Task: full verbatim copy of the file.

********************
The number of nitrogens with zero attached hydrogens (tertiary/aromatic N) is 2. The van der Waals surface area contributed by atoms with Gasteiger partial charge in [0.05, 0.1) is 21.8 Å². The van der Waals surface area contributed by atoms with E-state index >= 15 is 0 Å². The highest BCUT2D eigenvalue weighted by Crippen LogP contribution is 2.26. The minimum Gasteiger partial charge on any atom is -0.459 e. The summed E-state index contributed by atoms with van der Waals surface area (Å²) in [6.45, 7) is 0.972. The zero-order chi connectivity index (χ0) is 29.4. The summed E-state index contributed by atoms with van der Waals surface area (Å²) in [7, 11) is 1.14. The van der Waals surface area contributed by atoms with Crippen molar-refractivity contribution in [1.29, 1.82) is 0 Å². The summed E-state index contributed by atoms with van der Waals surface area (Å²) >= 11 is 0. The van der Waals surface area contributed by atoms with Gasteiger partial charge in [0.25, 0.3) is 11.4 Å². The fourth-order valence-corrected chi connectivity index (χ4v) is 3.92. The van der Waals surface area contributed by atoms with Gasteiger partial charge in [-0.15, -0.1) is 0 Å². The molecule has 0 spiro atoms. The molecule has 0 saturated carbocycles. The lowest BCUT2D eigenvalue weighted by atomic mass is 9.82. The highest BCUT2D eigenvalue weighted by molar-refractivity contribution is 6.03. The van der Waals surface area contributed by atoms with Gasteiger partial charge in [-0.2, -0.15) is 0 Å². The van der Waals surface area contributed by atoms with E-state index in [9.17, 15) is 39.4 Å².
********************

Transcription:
The number of nitrogens with zero attached hydrogens (tertiary/aromatic N) is 2. The van der Waals surface area contributed by atoms with Gasteiger partial charge in [0.05, 0.1) is 21.8 Å². The van der Waals surface area contributed by atoms with E-state index >= 15 is 0 Å². The highest BCUT2D eigenvalue weighted by Crippen LogP contribution is 2.26. The minimum Gasteiger partial charge on any atom is -0.459 e. The summed E-state index contributed by atoms with van der Waals surface area (Å²) in [6.45, 7) is 0.972. The zero-order chi connectivity index (χ0) is 29.4. The summed E-state index contributed by atoms with van der Waals surface area (Å²) in [7, 11) is 1.14. The van der Waals surface area contributed by atoms with Crippen molar-refractivity contribution in [1.29, 1.82) is 0 Å². The summed E-state index contributed by atoms with van der Waals surface area (Å²) >= 11 is 0. The van der Waals surface area contributed by atoms with Gasteiger partial charge in [0.25, 0.3) is 11.4 Å². The fourth-order valence-corrected chi connectivity index (χ4v) is 3.92. The van der Waals surface area contributed by atoms with Gasteiger partial charge in [-0.15, -0.1) is 0 Å². The molecule has 0 spiro atoms. The molecule has 0 saturated carbocycles. The lowest BCUT2D eigenvalue weighted by atomic mass is 9.82. The highest BCUT2D eigenvalue weighted by molar-refractivity contribution is 6.03. The van der Waals surface area contributed by atoms with Gasteiger partial charge in [-0.2, -0.15) is 0 Å². The van der Waals surface area contributed by atoms with E-state index in [9.17, 15) is 39.4 Å².